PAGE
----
UVM: I have fun both in the initial drafting and sometimes in the revision stages. Honestly, I love any time I’m surprised by my own idea or turn of phrase. I become like a cat chasing its tail. Whenever something interesting appears in my writing, I wonder “Where did that come from?” or the cat version would be “Whose tail is this?” I’m always relieved that my brain still generates exciting concepts for me to play with on the page.

TQ: One thing we have in common is our love of graphic narratives, and I’ve learned about some great graphic novelists by seeing what you’re reading on social media. I was wondering if you could share what draws you to this form and if you have any recommendations for great graphic novels or graphic memoirs that you’ve read recently?

UVM: I’ve been reading graphic novels since I was a teenager or so. I find them to be the most compelling books on the planet. Nearly every graphic novel, even a mediocre one, is a page-turner. The same can’t be said for other genres.

My favorite YA graphic novels are the Heartstopper series. I’ve been reading the books for years. They are so romantic and fun. In terms of humor, I highly recommend Adrian Tomine’s The Loneliness of the Long-Distance Cartoonist. It’s hands-down one of the funniest books I’ve ever read.

TQ: “Effigies of Ourselves” is one of my favorite stories, which conveys a relatable interaction between a couple where their pursuit of intimacy is derailed by mundane distractions, leading to resentment. The details are so vivid, they paint the picture of a whole afternoon with this couple. Yet you do so over the course of just two pages. How did you cultivate such precision and restraint in your writing? I can imagine another writer turning a similar story into a ten-page piece, yet you’ve distilled it here so deftly. Do your stories tend to come out this way, or do you cut a large amount during the revision and editing stages of writing?

UVM: That story came out intact in my drafting. Maybe I didn’t even revise that one. To be honest, I haven’t written a successful flash fiction story in years. I rotate through genres, so in the last years I’ve worked primarily on nonfiction–essays and a memoir manuscript. I’ve also spent months working on my forthcoming novel. It’s a tad peculiar to be discussing flash when I haven’t swum in that pool in many years.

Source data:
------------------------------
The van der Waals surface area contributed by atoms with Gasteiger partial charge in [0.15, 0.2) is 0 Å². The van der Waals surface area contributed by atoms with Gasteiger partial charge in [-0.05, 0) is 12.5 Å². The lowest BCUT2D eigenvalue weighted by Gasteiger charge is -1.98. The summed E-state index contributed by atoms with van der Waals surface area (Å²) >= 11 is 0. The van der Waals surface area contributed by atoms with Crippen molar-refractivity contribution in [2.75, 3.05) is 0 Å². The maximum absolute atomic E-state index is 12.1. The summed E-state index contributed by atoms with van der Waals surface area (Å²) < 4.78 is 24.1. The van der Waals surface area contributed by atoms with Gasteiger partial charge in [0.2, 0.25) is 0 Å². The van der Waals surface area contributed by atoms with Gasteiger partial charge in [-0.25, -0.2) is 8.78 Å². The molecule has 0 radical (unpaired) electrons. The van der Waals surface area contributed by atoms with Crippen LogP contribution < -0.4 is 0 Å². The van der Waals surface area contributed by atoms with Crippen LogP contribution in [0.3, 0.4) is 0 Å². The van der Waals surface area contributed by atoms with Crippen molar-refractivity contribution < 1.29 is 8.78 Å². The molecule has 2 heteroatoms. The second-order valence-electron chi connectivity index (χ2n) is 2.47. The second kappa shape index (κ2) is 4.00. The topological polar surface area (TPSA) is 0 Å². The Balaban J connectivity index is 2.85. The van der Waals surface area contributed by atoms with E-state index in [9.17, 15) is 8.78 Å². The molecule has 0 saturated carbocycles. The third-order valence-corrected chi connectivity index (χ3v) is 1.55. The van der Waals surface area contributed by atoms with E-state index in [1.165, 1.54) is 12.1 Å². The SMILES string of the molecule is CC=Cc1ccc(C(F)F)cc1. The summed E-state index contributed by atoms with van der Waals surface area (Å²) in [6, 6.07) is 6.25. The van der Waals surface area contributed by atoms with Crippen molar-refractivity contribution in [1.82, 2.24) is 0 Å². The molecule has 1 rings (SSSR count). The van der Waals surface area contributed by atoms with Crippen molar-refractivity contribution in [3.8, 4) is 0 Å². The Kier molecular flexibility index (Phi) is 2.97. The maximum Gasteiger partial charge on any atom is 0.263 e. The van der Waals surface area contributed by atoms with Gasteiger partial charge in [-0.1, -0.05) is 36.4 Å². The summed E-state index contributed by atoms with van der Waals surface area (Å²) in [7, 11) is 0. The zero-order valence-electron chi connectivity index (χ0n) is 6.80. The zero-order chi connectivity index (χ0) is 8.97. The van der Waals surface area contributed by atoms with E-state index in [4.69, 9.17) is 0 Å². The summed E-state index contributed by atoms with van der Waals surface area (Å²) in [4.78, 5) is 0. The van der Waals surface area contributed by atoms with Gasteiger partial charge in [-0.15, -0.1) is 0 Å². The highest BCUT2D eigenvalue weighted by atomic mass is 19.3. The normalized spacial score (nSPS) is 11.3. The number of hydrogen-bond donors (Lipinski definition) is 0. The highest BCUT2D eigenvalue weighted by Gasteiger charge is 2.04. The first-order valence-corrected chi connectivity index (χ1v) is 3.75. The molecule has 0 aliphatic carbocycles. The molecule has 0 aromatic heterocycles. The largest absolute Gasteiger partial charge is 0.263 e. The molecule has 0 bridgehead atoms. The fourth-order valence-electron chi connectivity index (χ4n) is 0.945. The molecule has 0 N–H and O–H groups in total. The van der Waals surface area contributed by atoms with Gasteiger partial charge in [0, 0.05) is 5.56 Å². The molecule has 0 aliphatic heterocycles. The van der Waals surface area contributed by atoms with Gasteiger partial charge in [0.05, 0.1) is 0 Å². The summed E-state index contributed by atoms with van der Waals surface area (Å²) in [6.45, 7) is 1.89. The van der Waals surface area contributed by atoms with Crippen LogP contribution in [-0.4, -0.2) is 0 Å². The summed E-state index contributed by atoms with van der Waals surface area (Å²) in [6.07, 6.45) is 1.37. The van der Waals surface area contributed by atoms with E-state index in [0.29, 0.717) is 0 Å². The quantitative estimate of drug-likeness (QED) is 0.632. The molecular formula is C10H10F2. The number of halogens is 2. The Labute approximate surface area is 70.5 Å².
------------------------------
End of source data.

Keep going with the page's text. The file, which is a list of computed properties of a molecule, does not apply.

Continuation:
TQ: Can you share a bit about your forthcoming novel Like Happiness?

UVM: Like Happiness traces the eleven-year relationship between a famed Puerto Rican writer and a Mexican American young woman who writes him a fan letter. It’s a novel about celebrity, self-actualization, Latinx culture, power, societal mirrors, and sexuality. It hasn’t even been published and already people are asking me if it’s autobiography. The answer is no. It’s a product of my imagination.

I’ve been working on my novel for about eleven or twelve years. In 2019 I signed with an agent who was initially very enthusiastic about it. I did some rewrites then we went out on submission in late 2019 with no luck. She had me rewrite it and we went out for our second round of submissions in April 2020, right smack in lockdown. No one wanted my book, so I started working on a memoir. My agent had no interest in my memoir, so we parted ways. In 2021, I signed with my current agent and she immediately responded to Like Happiness. She had some excellent editing suggestions, which I followed, and we sold the book at auction in 2022. It’s been a long journey.

TQ: What are you working on now?

UVM: I’m working on Like Happiness revisions with my editor at Celadon. This week, though, I’m on a writing break, which means I’m reading a ton. Last night, I finished Everyone Knows Your Mother is a Witch by Rivka Galchen, which I really enjoyed. Now I’m reading The Town of Babylon by Alejandro Varela, which I’m loving. Up next on my to-read list are Crooked Hallelujah by Kelli Jo Ford, New to Liberty by DeMisty Bellinger, and Orlando by Virginia Woolf. Also, I can’t wait for the new Silvia Moreno-Garcia novel coming out this summer–The Daughter of Doctor Moreau.

When my writing break ends, I’m excited to revise my memoir that focuses on life with my father, an unwitting Vietnam War veteran. Excerpts of that manuscript have been published throughout the years in different journals, such as Midnight Breakfast and Split Lip Magazine, but it’s time to finish that book. It’s definitely calling me.